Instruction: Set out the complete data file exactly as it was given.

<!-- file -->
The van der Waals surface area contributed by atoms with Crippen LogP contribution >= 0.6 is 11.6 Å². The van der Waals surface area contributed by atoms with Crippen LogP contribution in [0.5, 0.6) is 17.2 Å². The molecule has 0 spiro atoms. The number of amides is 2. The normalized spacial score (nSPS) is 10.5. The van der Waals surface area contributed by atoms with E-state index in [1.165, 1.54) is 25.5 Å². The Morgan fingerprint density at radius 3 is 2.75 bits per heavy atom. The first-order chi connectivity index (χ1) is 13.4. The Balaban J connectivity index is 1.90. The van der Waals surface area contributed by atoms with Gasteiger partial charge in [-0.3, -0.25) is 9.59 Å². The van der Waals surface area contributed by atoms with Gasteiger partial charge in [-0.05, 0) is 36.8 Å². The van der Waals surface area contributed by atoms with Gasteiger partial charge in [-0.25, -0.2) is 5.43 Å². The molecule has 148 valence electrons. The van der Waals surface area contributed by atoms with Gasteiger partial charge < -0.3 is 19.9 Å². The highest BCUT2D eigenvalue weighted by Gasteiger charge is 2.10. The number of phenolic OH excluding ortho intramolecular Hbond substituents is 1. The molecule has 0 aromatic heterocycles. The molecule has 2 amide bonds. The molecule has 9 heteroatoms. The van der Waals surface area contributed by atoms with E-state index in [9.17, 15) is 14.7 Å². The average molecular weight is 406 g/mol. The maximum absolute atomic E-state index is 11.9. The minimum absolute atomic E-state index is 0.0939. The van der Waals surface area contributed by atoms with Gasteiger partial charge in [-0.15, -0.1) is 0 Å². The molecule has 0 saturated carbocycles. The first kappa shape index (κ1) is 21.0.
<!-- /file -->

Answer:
The van der Waals surface area contributed by atoms with Crippen LogP contribution >= 0.6 is 11.6 Å². The van der Waals surface area contributed by atoms with Crippen LogP contribution in [0.5, 0.6) is 17.2 Å². The molecule has 0 spiro atoms. The number of amides is 2. The normalized spacial score (nSPS) is 10.5. The van der Waals surface area contributed by atoms with E-state index in [1.165, 1.54) is 25.5 Å². The Morgan fingerprint density at radius 3 is 2.75 bits per heavy atom. The first-order chi connectivity index (χ1) is 13.4. The Balaban J connectivity index is 1.90. The van der Waals surface area contributed by atoms with Gasteiger partial charge in [-0.3, -0.25) is 9.59 Å². The van der Waals surface area contributed by atoms with Gasteiger partial charge in [-0.05, 0) is 36.8 Å². The van der Waals surface area contributed by atoms with Gasteiger partial charge in [-0.25, -0.2) is 5.43 Å². The molecule has 148 valence electrons. The van der Waals surface area contributed by atoms with Gasteiger partial charge < -0.3 is 19.9 Å². The highest BCUT2D eigenvalue weighted by Gasteiger charge is 2.10. The number of phenolic OH excluding ortho intramolecular Hbond substituents is 1. The molecule has 0 aromatic heterocycles. The molecule has 2 amide bonds. The molecule has 9 heteroatoms. The van der Waals surface area contributed by atoms with E-state index in [9.17, 15) is 14.7 Å². The average molecular weight is 406 g/mol. The maximum absolute atomic E-state index is 11.9. The minimum absolute atomic E-state index is 0.0939. The van der Waals surface area contributed by atoms with Gasteiger partial charge in [-0.15, -0.1) is 0 Å². The molecule has 0 saturated carbocycles. The first kappa shape index (κ1) is 21.0.